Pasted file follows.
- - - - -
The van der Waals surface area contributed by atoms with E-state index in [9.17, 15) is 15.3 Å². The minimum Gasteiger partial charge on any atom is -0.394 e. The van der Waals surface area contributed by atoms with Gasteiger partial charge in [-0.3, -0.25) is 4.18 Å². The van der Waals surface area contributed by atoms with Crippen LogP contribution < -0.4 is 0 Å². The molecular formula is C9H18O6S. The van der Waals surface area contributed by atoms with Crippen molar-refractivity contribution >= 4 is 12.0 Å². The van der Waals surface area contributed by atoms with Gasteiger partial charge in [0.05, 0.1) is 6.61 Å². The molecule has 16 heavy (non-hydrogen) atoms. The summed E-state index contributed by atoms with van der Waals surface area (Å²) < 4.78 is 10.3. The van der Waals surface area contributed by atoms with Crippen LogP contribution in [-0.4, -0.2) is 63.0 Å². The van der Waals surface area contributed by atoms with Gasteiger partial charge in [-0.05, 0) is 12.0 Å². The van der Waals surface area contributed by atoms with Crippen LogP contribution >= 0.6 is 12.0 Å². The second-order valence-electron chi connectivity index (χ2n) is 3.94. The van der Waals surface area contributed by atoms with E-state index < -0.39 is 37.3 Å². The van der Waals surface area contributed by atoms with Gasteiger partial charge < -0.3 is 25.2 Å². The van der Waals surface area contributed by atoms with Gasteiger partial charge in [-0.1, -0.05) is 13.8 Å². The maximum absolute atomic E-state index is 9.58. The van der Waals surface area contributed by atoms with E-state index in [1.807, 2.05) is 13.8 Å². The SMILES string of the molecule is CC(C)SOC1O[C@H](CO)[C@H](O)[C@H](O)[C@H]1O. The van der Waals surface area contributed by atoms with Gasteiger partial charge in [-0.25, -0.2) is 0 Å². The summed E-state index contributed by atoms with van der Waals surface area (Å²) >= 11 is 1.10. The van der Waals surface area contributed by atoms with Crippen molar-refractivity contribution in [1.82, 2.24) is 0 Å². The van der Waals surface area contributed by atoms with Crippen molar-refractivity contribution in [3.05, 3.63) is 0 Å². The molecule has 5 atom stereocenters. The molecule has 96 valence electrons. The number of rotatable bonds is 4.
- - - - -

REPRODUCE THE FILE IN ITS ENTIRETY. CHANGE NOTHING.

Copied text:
The van der Waals surface area contributed by atoms with E-state index in [9.17, 15) is 15.3 Å². The minimum Gasteiger partial charge on any atom is -0.394 e. The van der Waals surface area contributed by atoms with Gasteiger partial charge in [-0.3, -0.25) is 4.18 Å². The van der Waals surface area contributed by atoms with Crippen LogP contribution < -0.4 is 0 Å². The molecular formula is C9H18O6S. The van der Waals surface area contributed by atoms with Crippen molar-refractivity contribution >= 4 is 12.0 Å². The van der Waals surface area contributed by atoms with Gasteiger partial charge in [0.05, 0.1) is 6.61 Å². The molecule has 16 heavy (non-hydrogen) atoms. The summed E-state index contributed by atoms with van der Waals surface area (Å²) < 4.78 is 10.3. The van der Waals surface area contributed by atoms with Crippen LogP contribution in [-0.4, -0.2) is 63.0 Å². The van der Waals surface area contributed by atoms with Gasteiger partial charge in [-0.05, 0) is 12.0 Å². The van der Waals surface area contributed by atoms with Crippen LogP contribution >= 0.6 is 12.0 Å². The second-order valence-electron chi connectivity index (χ2n) is 3.94. The van der Waals surface area contributed by atoms with E-state index < -0.39 is 37.3 Å². The van der Waals surface area contributed by atoms with Gasteiger partial charge < -0.3 is 25.2 Å². The van der Waals surface area contributed by atoms with Gasteiger partial charge in [-0.1, -0.05) is 13.8 Å². The maximum absolute atomic E-state index is 9.58. The van der Waals surface area contributed by atoms with E-state index in [1.807, 2.05) is 13.8 Å². The SMILES string of the molecule is CC(C)SOC1O[C@H](CO)[C@H](O)[C@H](O)[C@H]1O. The van der Waals surface area contributed by atoms with Gasteiger partial charge in [-0.25, -0.2) is 0 Å². The summed E-state index contributed by atoms with van der Waals surface area (Å²) >= 11 is 1.10. The van der Waals surface area contributed by atoms with Crippen molar-refractivity contribution in [1.82, 2.24) is 0 Å². The van der Waals surface area contributed by atoms with Crippen molar-refractivity contribution in [3.05, 3.63) is 0 Å². The molecule has 5 atom stereocenters. The molecule has 96 valence electrons. The number of rotatable bonds is 4.